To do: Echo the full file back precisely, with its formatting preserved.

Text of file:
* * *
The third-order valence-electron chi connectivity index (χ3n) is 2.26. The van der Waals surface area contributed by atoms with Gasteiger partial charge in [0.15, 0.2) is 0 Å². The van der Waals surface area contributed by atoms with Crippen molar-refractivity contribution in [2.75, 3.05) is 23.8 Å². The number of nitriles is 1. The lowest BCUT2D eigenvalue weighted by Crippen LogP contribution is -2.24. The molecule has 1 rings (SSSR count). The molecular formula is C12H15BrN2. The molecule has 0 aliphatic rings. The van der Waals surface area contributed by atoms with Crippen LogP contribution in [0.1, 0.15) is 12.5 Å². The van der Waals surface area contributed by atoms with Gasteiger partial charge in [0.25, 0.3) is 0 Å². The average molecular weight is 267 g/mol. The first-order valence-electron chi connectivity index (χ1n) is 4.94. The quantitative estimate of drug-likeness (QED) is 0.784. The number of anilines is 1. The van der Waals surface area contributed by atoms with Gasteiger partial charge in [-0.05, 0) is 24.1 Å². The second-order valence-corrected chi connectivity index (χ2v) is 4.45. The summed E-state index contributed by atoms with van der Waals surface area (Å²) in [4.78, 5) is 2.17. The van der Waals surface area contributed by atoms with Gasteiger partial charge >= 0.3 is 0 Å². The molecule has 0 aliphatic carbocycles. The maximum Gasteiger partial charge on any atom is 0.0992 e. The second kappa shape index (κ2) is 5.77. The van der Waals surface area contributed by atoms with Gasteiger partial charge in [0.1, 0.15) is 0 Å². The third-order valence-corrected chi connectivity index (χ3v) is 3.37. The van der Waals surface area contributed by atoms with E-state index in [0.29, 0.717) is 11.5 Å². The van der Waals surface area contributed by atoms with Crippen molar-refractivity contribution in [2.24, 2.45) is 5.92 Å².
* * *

The third-order valence-electron chi connectivity index (χ3n) is 2.26. The van der Waals surface area contributed by atoms with Gasteiger partial charge in [0.15, 0.2) is 0 Å². The van der Waals surface area contributed by atoms with Crippen molar-refractivity contribution in [2.75, 3.05) is 23.8 Å². The number of nitriles is 1. The lowest BCUT2D eigenvalue weighted by Crippen LogP contribution is -2.24. The molecule has 1 rings (SSSR count). The molecular formula is C12H15BrN2. The molecule has 0 aliphatic rings. The van der Waals surface area contributed by atoms with Crippen LogP contribution in [0.1, 0.15) is 12.5 Å². The van der Waals surface area contributed by atoms with Gasteiger partial charge in [0.25, 0.3) is 0 Å². The average molecular weight is 267 g/mol. The first-order valence-electron chi connectivity index (χ1n) is 4.94. The quantitative estimate of drug-likeness (QED) is 0.784. The number of anilines is 1. The van der Waals surface area contributed by atoms with Gasteiger partial charge in [-0.05, 0) is 24.1 Å². The second-order valence-corrected chi connectivity index (χ2v) is 4.45. The summed E-state index contributed by atoms with van der Waals surface area (Å²) in [4.78, 5) is 2.17. The van der Waals surface area contributed by atoms with Gasteiger partial charge >= 0.3 is 0 Å². The molecule has 0 aliphatic carbocycles. The maximum Gasteiger partial charge on any atom is 0.0992 e. The second kappa shape index (κ2) is 5.77. The van der Waals surface area contributed by atoms with Gasteiger partial charge in [0.1, 0.15) is 0 Å². The third-order valence-corrected chi connectivity index (χ3v) is 3.37. The van der Waals surface area contributed by atoms with E-state index in [0.29, 0.717) is 11.5 Å². The van der Waals surface area contributed by atoms with Crippen molar-refractivity contribution in [2.24, 2.45) is 5.92 Å².